PARTICLES (276-89). Chapter 15 considers a variety of particles expressing anticipation ('M, cognate with Arabic 'amma [KAI 14.11; 26 A III 12], is newly identified), existence, and negation (276-81). The accusative particle 'YT/'T receives nearly five pages of discussion (281-85). It is therein proposed that only Punic 'T receives pronominal suffixes, whereas Phoenician selects the preposition 'LT with suffixal pronoun. The presentative particle *HLM (285-86) makes good sense of the Latin-written particle alem (Poen. 944, 948). (35) The L- that precedes Prefixing Forms A and B expressing cohortative or jussive is analyzed simply as a proclitic (287-88); this morpheme is distinct from the preposition L-. Concluding the chapter are brief considerations of the post-imperative -na, the enclitic -n, the directional ending -a (adverbial cona "hither" [Poen. 942]), and the accusative suffix -am (288-89).
SYNTAX (290-98). The final chapter offers further observations on constituent order in equational sentences (290), verbal clauses (290-95), and complex sentences (295-98). The fundamental observations concerning verbal clauses are that (1) the Suffixing Form expressing Present Perfective is unrestricted; (2) the Suffixing Form expressing Past Perfective is excluded from initial position in Phoenician but not in Punic; (3) Prefixing Form A is unrestricted; (4) Prefixing Form B expressing Past Perfective is restricted to sentence-initial position. (36) Complex sentences--that is, those containing temporal, conditional, or final clauses--are discussed according to the introductory rubric employed.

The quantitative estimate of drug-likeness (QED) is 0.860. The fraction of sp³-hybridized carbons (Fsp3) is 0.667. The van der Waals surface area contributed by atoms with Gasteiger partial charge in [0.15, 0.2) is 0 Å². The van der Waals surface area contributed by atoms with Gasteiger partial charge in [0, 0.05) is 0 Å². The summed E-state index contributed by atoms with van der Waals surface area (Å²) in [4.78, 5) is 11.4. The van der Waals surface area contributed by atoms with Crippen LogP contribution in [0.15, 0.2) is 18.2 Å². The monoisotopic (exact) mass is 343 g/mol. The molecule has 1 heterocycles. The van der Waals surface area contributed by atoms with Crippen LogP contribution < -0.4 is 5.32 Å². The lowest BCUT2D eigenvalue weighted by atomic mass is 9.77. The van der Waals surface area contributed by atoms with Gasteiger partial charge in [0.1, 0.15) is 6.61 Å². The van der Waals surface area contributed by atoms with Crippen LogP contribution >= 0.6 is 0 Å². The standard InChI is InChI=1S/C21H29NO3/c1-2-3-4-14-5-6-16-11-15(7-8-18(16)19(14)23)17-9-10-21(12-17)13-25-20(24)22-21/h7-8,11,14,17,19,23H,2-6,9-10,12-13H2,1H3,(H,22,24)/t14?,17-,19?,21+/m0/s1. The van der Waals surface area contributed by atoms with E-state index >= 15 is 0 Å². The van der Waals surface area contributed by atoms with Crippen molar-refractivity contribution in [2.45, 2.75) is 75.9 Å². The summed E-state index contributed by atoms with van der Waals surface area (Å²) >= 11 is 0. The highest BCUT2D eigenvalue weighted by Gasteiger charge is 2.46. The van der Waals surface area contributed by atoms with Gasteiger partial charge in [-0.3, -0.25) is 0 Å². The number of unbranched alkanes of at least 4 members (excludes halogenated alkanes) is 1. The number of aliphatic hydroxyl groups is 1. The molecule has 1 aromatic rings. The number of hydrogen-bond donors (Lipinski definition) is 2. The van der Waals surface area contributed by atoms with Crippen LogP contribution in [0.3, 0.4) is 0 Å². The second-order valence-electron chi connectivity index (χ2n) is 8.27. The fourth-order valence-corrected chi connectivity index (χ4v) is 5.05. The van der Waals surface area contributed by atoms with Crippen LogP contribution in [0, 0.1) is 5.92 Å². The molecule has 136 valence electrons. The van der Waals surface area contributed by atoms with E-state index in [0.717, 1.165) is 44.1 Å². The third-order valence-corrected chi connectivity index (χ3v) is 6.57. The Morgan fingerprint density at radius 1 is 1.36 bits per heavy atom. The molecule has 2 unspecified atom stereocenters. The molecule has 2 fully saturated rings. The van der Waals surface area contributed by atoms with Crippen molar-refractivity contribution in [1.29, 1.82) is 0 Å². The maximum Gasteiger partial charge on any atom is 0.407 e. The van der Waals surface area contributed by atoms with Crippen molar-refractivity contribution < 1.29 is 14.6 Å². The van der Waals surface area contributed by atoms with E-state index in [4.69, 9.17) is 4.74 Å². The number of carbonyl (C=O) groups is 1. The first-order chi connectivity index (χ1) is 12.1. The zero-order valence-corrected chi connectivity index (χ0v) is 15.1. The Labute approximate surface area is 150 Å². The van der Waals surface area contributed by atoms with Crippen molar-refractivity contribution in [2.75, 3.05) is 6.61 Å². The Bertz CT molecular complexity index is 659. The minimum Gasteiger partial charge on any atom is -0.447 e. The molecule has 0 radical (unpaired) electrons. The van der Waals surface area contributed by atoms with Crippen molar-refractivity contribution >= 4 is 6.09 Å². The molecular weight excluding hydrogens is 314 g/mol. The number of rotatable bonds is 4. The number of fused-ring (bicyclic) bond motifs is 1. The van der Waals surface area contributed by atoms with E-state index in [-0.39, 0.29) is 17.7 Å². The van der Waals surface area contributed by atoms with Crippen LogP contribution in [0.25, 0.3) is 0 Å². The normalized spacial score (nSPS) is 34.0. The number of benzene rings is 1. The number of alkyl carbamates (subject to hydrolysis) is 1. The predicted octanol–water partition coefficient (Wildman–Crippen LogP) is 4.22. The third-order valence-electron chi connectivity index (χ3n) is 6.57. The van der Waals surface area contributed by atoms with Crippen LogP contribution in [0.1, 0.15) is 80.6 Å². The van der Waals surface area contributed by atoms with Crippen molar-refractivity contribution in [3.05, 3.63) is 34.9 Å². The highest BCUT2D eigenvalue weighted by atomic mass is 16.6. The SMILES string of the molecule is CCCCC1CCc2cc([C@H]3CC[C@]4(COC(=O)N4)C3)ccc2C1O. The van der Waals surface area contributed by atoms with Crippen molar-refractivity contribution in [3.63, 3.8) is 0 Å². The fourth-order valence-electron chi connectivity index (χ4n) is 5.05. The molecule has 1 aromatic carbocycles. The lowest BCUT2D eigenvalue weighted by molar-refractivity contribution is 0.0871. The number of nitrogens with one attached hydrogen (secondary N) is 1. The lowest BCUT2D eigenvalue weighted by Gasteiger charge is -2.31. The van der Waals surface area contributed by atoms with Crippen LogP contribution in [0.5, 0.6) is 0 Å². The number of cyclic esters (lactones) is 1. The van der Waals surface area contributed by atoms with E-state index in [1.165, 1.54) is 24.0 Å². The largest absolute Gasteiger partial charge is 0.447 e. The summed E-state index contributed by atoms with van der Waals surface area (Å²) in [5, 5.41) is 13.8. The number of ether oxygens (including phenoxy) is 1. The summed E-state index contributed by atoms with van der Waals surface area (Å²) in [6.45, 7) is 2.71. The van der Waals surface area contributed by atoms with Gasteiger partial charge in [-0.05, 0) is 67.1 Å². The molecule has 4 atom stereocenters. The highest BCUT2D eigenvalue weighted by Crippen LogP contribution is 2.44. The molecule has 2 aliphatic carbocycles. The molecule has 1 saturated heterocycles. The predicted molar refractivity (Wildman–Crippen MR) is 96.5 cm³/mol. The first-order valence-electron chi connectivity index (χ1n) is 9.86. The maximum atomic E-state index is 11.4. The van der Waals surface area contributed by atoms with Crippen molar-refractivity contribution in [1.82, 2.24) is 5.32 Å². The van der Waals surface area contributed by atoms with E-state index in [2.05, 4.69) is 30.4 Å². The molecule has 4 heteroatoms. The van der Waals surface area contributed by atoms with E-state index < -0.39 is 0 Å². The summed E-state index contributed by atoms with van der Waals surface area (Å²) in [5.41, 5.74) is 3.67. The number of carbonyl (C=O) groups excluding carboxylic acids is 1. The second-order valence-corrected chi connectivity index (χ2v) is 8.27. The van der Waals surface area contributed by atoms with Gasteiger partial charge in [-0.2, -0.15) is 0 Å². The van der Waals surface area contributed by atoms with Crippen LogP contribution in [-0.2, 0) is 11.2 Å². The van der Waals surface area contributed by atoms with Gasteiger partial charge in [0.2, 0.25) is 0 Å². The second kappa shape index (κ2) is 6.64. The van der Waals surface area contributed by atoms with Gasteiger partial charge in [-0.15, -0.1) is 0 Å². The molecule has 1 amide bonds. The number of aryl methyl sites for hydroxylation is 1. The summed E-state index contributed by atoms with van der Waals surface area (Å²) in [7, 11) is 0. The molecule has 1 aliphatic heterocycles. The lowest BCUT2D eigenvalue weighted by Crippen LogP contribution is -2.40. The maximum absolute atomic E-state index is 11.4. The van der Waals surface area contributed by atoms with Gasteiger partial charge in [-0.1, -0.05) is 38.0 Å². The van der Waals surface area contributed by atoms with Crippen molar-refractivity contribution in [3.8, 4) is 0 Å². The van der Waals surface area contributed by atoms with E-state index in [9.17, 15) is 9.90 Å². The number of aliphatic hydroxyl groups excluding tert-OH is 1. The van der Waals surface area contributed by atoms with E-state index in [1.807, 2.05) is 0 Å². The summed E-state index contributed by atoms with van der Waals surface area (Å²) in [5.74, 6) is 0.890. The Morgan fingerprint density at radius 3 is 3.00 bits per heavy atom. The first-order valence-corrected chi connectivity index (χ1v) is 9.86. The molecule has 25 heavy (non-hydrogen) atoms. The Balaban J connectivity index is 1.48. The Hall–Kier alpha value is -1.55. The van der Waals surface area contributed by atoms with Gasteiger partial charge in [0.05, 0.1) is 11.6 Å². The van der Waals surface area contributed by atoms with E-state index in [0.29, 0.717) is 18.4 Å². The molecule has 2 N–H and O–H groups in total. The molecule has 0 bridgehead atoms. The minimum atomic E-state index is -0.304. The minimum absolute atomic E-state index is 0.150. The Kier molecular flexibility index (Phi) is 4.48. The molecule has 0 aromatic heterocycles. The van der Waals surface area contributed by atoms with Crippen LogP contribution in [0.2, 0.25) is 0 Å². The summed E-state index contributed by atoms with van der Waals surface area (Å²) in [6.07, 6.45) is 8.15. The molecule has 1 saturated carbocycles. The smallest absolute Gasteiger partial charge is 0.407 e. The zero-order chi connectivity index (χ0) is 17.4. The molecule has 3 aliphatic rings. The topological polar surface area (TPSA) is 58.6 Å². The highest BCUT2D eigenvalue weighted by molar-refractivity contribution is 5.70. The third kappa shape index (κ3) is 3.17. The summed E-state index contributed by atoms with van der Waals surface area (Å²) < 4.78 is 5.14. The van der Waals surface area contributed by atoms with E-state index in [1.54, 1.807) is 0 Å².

The book is supplied with a subject index (298-301) and an index of key morphemes and words (301-9). There is no index of sources cited, and no bibliography (beyond the works listed pp. xiv-xvi).
This book opens a new era of Phoenician-Punic lexicography. (37) It merits close attention from Semitists, Biblical scholars, linguists, and historians interested in linguistic and cultural comparison. The dictionary is, as the author states, "a personal work" (9), representing three decades of scholarly engagement with the language. I will point out its limitations not to detract from its importance, but to enhance its usefulness to readers.